“We’re trying to work with the county,” Min said. “The contract took three years to build.”

Kim said the new contract would be less complicated since it won’t include construction of a composting facility.

“The goal is to have a seamless transition from this contract to the next one,” he said.

Bill Kucharski, county Environmental Management director, said the county could store green waste if a mulching service was temporarily not available.

“Our plans are to do everything we can to continue accepting green waste and not have a break in service,” he said.

Kucharski said the county could allow the contractor to continue mulching up until the last day.

O’Hara said storing green waste could put the county in violation of its permit with the state Department of Health. She said the county can only store so much.

O’Hara said she also is concerned the county is souring its relationship with one of the few companies that does this kind of work in the state. It was the only company to bid on the last contract.

“We have a company doing a really good job on mulching,” she said. “Why would we rush this and basically send them away?”

Kim, who reiterated he doesn’t have a problem with the company’s performance, said he doesn’t think the county is sending a bad message to the business community.

“That’s not a factor,” he said.

The composting facility would have diverted food waste, mainly from hotels and restaurants, that currently goes into the landfills.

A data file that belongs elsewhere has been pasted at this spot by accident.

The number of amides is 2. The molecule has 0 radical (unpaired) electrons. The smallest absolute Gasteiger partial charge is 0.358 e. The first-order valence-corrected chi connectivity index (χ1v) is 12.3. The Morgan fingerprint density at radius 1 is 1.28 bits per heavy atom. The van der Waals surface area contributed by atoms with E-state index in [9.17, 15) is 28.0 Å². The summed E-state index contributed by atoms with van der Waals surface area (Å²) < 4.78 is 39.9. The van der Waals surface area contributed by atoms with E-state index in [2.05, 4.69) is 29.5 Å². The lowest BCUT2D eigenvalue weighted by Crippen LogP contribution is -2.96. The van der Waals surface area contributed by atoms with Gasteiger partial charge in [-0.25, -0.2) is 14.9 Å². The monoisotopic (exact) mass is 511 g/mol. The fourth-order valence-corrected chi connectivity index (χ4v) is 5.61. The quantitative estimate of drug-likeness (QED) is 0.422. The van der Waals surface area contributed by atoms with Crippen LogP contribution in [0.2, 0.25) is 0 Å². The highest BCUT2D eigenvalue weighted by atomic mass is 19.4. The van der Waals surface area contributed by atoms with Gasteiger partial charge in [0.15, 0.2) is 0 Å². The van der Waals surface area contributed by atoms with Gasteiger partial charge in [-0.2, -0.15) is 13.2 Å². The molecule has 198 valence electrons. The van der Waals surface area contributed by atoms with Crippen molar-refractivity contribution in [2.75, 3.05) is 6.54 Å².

Kim issued a termination notice Feb. 16. He said he supports more composting but didn’t like that the county would be responsible for supplying a minimum amount of organic waste for the facility.

Planned placement of the composting facility next to the Hilo landfill was opposed by the Keaukaha-Panaewa Farmers Association due to its proximity to farm lots.

Kim said he didn’t cancel the contract because of that issue.

O’Hara said she also was concerned that the county would not be able to provide enough food waste to satisfy the composting agreement.

“It’s pretty apparent to me that the county was not prepared to deliver on their requirement in this contract,” she said.

But the councilwoman said such requirements could have been delayed.

“I don’t think that the citizens are going to be well-served by this cancellation versus modification to the contract,” she said.

Kim said the county’s attorneys advised him that he couldn’t substantially change the contract without going through another request for proposals.

EJ Noeau, a Panaewa resident, said he depends on the free mulch to support his farm, which has little natural soil. While loading mulch in his flatbed Thursday, he said he heard the contract was canceled and was concerned about losing the service.

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“If you use this mulch anything can grow,” Noeau said. “This is magic.”

Email Tom Callis at tcallis@hawaiitribune-herald.com.